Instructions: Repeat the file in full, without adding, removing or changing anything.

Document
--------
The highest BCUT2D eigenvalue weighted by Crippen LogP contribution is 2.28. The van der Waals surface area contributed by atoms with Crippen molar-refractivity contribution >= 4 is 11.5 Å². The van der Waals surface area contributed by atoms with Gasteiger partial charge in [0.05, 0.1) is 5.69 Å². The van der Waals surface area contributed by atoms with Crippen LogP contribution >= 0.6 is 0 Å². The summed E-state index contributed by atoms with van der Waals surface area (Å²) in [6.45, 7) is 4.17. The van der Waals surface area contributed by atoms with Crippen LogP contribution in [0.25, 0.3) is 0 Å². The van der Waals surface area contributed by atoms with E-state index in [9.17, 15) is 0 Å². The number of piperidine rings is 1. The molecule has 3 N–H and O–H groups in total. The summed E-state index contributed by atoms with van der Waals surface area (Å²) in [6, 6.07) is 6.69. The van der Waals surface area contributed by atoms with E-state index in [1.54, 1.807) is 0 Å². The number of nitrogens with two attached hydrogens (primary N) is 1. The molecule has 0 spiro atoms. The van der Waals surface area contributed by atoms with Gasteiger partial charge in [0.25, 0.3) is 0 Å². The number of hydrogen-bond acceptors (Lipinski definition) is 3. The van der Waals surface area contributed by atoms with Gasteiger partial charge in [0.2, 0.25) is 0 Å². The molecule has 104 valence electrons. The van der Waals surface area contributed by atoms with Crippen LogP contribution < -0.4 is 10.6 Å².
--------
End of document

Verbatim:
The highest BCUT2D eigenvalue weighted by Crippen LogP contribution is 2.28. The van der Waals surface area contributed by atoms with Crippen molar-refractivity contribution >= 4 is 11.5 Å². The van der Waals surface area contributed by atoms with Gasteiger partial charge in [0.05, 0.1) is 5.69 Å². The van der Waals surface area contributed by atoms with Crippen LogP contribution >= 0.6 is 0 Å². The summed E-state index contributed by atoms with van der Waals surface area (Å²) in [6.45, 7) is 4.17. The van der Waals surface area contributed by atoms with Crippen LogP contribution in [0.25, 0.3) is 0 Å². The van der Waals surface area contributed by atoms with E-state index in [9.17, 15) is 0 Å². The number of piperidine rings is 1. The molecule has 3 N–H and O–H groups in total. The summed E-state index contributed by atoms with van der Waals surface area (Å²) in [6, 6.07) is 6.69. The van der Waals surface area contributed by atoms with E-state index in [1.54, 1.807) is 0 Å². The number of nitrogens with two attached hydrogens (primary N) is 1. The molecule has 0 spiro atoms. The van der Waals surface area contributed by atoms with Gasteiger partial charge in [0.25, 0.3) is 0 Å². The number of hydrogen-bond acceptors (Lipinski definition) is 3. The van der Waals surface area contributed by atoms with Gasteiger partial charge in [0.2, 0.25) is 0 Å². The molecule has 104 valence electrons. The van der Waals surface area contributed by atoms with Crippen LogP contribution < -0.4 is 10.6 Å².